In the modern age, even though many of Jewry’s most distinguished minds either lost or abandoned their faith, nonetheless that ancient reflex survived. How else are we to understand the phenomenon that a tiny minority in Europe and the United States was able to produce so many shapers of the modern mind, each of them a pioneer in his or her own way: Einstein in physics, Durkheim in sociology, Levi-Strauss in anthropology, Mahler and Schoenberg in music, and a whole string of innovative economists from David Ricardo (the law of comparative advantage) to John von Neumann (Game Theory) to Milton Friedman (monetary theory), to Daniel Kahneman and Amos Tversky (behavioural economics).
They dominated the fields of psychiatry, psychotherapy, and psychoanalysis, from Freud and his circle to Viktor Frankl (Logotherapy), Aaron T. Beck (Cognitive Behavioural Therapy) and Martin Seligman (Positive Psychology). The pioneers of Hollywood and film were almost all Jewish. Even in popular music the achievement is stunning, from Irving Berlin and George Gershwin, masters of the American musical, to Bob Dylan and Leonard Cohen, the two supreme poets of popular music in the twentieth century.
In many cases – such is the fate of innovators – the people concerned had to face a barrage of criticism, disdain, opposition, or disregard. You have to be prepared to be lonely, at best misunderstood, at worst vilified and defamed. As Einstein said, “If my theory of relativity is proven successful, Germany will claim me as a German and France will declare me a citizen of the world. Should my theory prove untrue, France will say that I am a German, and Germany will declare that I am a Jew.” To be a pioneer – as Jews know from our history – you have to be prepared to spend a long time in the wilderness.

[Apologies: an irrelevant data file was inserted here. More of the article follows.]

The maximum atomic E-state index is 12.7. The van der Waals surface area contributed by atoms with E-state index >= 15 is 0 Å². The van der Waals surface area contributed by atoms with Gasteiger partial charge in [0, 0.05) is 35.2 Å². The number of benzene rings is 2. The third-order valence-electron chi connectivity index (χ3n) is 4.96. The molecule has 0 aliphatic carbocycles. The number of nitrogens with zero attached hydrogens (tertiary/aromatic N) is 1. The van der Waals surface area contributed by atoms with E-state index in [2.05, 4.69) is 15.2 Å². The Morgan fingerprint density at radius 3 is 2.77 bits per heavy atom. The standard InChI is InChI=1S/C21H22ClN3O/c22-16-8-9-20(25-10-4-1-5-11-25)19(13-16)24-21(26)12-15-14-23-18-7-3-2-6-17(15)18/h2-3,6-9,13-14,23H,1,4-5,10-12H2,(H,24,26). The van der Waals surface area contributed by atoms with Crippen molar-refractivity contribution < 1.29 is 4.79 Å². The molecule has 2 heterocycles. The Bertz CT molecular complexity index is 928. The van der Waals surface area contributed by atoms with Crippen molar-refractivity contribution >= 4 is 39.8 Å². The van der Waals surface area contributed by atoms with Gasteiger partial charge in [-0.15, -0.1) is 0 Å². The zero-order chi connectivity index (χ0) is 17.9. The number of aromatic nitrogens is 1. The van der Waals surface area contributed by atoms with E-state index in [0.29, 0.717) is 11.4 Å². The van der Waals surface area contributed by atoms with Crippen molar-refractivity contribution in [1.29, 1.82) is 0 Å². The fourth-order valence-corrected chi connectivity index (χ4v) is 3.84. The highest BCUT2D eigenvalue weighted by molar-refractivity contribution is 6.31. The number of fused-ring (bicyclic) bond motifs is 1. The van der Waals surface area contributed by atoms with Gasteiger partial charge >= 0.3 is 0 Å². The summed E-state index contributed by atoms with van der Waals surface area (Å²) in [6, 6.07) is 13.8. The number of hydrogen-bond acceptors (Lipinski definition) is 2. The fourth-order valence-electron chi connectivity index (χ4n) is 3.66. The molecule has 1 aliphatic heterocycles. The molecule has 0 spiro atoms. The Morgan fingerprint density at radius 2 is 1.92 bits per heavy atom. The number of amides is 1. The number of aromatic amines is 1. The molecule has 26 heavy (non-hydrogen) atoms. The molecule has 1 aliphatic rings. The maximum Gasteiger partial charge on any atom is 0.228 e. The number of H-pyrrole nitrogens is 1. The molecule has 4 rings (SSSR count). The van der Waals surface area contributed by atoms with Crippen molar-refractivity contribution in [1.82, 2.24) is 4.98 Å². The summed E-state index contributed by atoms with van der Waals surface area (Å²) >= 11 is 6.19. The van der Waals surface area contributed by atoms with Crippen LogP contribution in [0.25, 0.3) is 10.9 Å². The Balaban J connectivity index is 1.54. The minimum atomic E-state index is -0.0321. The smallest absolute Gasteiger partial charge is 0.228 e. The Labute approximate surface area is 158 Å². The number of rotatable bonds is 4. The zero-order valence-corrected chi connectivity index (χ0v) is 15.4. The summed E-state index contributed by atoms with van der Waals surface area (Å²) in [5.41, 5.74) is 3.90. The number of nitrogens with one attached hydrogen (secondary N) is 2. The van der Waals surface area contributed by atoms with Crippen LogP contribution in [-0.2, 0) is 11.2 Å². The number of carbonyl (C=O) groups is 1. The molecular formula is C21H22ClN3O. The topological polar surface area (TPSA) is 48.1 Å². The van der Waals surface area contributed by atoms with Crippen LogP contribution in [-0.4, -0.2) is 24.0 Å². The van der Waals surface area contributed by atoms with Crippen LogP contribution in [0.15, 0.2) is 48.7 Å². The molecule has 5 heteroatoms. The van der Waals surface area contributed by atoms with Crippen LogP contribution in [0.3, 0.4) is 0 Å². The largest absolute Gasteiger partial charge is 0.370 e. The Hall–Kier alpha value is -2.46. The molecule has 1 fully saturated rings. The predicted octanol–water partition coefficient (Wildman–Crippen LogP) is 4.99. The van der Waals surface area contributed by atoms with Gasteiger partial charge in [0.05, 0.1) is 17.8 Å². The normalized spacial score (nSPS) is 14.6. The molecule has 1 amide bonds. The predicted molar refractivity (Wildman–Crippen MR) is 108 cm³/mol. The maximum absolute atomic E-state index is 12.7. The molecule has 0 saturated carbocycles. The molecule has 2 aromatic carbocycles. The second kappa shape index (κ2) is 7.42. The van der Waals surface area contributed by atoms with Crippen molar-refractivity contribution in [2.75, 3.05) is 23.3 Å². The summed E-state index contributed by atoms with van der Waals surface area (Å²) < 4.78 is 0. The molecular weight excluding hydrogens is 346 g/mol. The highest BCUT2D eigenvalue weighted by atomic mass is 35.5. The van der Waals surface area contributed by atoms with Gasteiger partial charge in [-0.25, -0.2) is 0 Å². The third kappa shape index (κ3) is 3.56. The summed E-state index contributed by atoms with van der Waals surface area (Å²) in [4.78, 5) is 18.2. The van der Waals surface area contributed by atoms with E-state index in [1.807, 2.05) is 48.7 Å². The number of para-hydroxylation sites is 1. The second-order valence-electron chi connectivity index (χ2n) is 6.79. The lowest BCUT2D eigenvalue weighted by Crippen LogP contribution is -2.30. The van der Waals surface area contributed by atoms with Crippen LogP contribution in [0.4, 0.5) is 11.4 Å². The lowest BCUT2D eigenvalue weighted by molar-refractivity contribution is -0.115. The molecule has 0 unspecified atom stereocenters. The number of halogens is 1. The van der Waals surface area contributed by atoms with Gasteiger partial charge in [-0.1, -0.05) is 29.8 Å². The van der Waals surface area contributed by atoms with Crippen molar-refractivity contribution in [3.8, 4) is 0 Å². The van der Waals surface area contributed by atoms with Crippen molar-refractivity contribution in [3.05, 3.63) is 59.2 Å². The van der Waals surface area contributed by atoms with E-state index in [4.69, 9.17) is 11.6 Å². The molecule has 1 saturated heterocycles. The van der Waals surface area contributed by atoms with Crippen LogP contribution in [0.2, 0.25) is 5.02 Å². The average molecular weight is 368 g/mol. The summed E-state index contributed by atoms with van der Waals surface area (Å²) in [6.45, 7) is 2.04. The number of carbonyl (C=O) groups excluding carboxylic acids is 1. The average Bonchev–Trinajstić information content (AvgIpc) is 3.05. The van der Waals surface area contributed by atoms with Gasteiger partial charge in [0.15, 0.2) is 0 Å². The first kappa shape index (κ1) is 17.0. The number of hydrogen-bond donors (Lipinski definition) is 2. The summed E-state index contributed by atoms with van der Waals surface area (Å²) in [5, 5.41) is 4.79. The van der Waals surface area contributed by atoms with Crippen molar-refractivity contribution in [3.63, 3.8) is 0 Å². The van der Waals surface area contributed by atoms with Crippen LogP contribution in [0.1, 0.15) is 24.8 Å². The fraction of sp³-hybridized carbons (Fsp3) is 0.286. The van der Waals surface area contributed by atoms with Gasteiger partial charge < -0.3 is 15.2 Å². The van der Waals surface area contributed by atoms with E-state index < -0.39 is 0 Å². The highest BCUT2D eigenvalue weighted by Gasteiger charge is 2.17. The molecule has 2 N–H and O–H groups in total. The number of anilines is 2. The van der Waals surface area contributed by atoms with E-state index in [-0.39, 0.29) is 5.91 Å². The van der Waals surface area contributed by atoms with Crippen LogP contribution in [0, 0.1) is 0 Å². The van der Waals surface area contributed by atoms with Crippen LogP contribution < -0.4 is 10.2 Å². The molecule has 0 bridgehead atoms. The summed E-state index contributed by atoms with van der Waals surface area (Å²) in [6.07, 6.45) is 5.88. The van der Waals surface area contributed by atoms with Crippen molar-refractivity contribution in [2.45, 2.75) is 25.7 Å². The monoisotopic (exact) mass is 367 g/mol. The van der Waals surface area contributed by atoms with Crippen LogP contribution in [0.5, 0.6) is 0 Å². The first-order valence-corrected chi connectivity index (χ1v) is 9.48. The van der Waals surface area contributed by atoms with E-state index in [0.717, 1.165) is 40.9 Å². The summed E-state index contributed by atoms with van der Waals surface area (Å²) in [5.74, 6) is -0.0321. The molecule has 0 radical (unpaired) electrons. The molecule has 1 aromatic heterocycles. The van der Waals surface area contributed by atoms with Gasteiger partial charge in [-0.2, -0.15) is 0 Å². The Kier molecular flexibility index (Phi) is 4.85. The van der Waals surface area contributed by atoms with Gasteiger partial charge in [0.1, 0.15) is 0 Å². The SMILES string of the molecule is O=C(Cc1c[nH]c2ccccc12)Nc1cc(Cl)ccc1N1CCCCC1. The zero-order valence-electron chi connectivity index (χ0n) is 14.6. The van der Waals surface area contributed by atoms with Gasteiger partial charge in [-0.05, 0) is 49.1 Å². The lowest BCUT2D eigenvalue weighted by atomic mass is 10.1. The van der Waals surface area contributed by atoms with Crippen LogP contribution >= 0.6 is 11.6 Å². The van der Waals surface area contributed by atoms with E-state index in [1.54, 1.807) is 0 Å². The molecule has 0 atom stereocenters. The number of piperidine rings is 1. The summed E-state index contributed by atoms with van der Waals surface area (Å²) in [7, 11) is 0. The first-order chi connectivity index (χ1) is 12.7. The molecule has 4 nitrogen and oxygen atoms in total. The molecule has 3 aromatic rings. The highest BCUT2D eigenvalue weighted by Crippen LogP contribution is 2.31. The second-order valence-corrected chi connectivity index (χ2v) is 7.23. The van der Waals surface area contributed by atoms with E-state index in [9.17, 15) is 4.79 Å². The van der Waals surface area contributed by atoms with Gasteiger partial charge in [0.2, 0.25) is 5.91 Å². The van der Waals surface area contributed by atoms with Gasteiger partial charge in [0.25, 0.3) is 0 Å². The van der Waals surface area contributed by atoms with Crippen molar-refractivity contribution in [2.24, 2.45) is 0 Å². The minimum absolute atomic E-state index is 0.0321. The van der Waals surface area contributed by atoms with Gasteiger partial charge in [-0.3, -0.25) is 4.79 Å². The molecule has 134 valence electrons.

That was the faith of the early Zionists. They knew early on, some from the 1860s, others after the pogroms of the 1880s, Herzl after the Dreyfus trial, that European Enlightenment and Emancipation had failed, that despite its immense scientific and political achievements, mainland Europe still had no place for the Jews. Some Zionists were religious, others were secular, but most importantly they all knew what the Midrash Tanchuma made so clear: when it comes to rebuilding a shattered world or a broken dream, you don’t wait for permission from Heaven. Heaven is telling you to go ahead.
That is not carte blanche to do whatever we like. Not all innovation is constructive. Some can be very destructive indeed. But this principle of “Walk on ahead”, the idea that the Creator wants us, His greatest creation, to be creative, is what makes Judaism unique in the high value it places on the human person and the human condition.
Faith is the courage to take a risk for the sake of God or the Jewish people; to begin a journey to a distant destination knowing that there will be hazards along the way, but knowing also that God is with us, giving us strength if we align our will with His. Faith is not certainty, but the courage to live with uncertainty.
The Midrash seems to be based on the fact that this is the first verse in the Torah where the verb d-b-r (to speak) is used. The root a-m-r (to say) has a similar meaning but there is a slight difference between them. D-b-r usually implies speaking harshly, judgmentally. See also Ibn Ezra ad loc., who senses from the text that Noah was reluctant to leave the Ark.